The world of sports is full of great upsets and hockey boasts some of the best. I mean, did anyone expect the Los Angeles Kings, of all teams, to suddenly become unstoppable and win the Stanley Cup two months after barely making the playoffs?
College hockey has had its share as well. Just about every year, a small school upsets a traditional powerhouse and provides a great story for sportswriters and fans to behold. In some cases – Bemidji State in 2009 and RIT in 2010 – the teams pull off two upsets and make it to the Frozen Four.
Ask most college hockey fans to name the biggest upset ever, there’s really only one: Holy Cross’s win over Minnesota in the 2006 West Regional in Grand Forks, N.D.
This past weekend, Holy Cross returned to Grand Forks for the first time since 2006 so I figured now would be the perfect time to look back at their big win. (After all, they almost pulled it off again Saturday before North Dakota woke up in the third period).
Hockey season is a little more than a month old, and things are proceeding as expected. The NHL players are still locked out, negotiations continue to move at a snail’s pace, and Commissioner Gary Bettman seems hell bent on establishing himself as the worst professional sports commissioner ever.
Seriously, you have to give it to Bettman. It takes a lot of talent to have two work stoppages in one decade. Grantland’s Bill Simmons offered a great way of describing Bettman’s tenure as commissioner, but I think I found a better analogy.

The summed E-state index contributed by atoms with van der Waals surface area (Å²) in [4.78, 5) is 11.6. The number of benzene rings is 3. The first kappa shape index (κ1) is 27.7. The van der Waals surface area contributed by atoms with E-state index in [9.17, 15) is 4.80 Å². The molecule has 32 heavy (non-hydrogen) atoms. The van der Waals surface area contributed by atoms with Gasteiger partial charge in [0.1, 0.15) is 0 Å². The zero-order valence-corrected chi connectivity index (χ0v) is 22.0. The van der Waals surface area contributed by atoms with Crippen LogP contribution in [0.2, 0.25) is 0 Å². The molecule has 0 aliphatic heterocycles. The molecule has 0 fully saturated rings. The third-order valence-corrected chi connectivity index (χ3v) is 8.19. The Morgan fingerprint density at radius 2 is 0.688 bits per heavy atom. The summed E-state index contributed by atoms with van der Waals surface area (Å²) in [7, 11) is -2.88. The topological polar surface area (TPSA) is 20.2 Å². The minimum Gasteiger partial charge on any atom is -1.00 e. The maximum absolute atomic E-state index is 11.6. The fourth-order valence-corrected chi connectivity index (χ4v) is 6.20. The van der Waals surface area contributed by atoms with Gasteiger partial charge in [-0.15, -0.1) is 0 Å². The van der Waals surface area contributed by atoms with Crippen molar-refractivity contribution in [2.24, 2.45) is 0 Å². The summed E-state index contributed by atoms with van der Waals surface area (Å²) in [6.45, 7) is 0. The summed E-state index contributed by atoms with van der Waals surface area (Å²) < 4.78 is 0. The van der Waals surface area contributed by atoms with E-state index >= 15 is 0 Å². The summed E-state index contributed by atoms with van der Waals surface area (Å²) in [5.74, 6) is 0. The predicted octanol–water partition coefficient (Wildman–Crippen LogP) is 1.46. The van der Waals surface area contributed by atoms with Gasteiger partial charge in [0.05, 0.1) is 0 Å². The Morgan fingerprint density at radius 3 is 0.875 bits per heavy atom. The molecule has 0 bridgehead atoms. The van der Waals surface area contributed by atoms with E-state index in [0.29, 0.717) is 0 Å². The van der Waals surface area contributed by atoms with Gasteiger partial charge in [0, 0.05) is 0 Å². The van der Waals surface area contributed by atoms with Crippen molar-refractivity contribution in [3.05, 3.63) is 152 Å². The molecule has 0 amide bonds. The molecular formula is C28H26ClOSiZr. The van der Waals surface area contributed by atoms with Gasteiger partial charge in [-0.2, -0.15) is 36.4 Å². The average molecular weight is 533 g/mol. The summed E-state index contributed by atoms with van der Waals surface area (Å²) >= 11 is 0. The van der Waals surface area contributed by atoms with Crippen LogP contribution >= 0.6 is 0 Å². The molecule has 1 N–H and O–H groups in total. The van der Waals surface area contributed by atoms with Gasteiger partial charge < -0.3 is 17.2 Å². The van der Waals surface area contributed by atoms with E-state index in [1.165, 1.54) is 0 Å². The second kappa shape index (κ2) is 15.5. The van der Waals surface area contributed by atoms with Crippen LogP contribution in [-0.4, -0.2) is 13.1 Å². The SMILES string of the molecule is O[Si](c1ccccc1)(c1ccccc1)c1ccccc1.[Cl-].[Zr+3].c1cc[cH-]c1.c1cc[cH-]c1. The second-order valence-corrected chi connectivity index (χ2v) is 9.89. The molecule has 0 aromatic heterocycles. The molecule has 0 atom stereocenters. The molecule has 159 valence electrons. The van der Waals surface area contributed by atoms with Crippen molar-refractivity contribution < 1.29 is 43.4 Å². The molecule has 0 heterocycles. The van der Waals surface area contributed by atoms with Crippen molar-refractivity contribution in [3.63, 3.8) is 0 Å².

The college hockey season got underway this week with many interesting storylines. The largest: Realignment.
Next season, there will be two new conferences, the Big Ten and the National Collegiate Hockey Conference (NCHC). This is the last season of the CCHA, whose “leftover” teams will merge with those from the WCHA. Notre Dame and Connecticut are leaving their conferences, while Alabama-Huntsville is desperately hoping to save its program by finding a conference to call home.
That mess is still a year away. Here are my predictions for 2012-13 — how each teams will finish in its conference, along with which three teams have a chance to win it. The two independent teams, UAH and Penn State, will have rather difficult seasons and miss the NCAA Tournament.
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It’s official. Last week the NHL cancelled the first two weeks of the regular season, angering fans across the continent and also keeping me from watching Zach Parise and Ryan Suter play the defending Central Division champion Blues at the Scottrade Center.
As angry as I am that this has happened twice in my lifetime — and twice in the last decade — I’ve decided that, until the millionaires and billionaires grow up and hash out a deal, I’ll get my hockey fix by watching other leagues play. Here are some examples for you to do the same.
When I first wrote a column about Boston University’s hockey team and its trouble with the law, it was about two isolated rape incidents. I cautioned that people shouldn’t slam the university over the actions of two players.
Well, this past week the Boston Globe obtained a report which lays out in detail a culture of “sexual entitlement” and a wide variety of academic allegations.
My opinion of the school has changed … but not as much as you might think.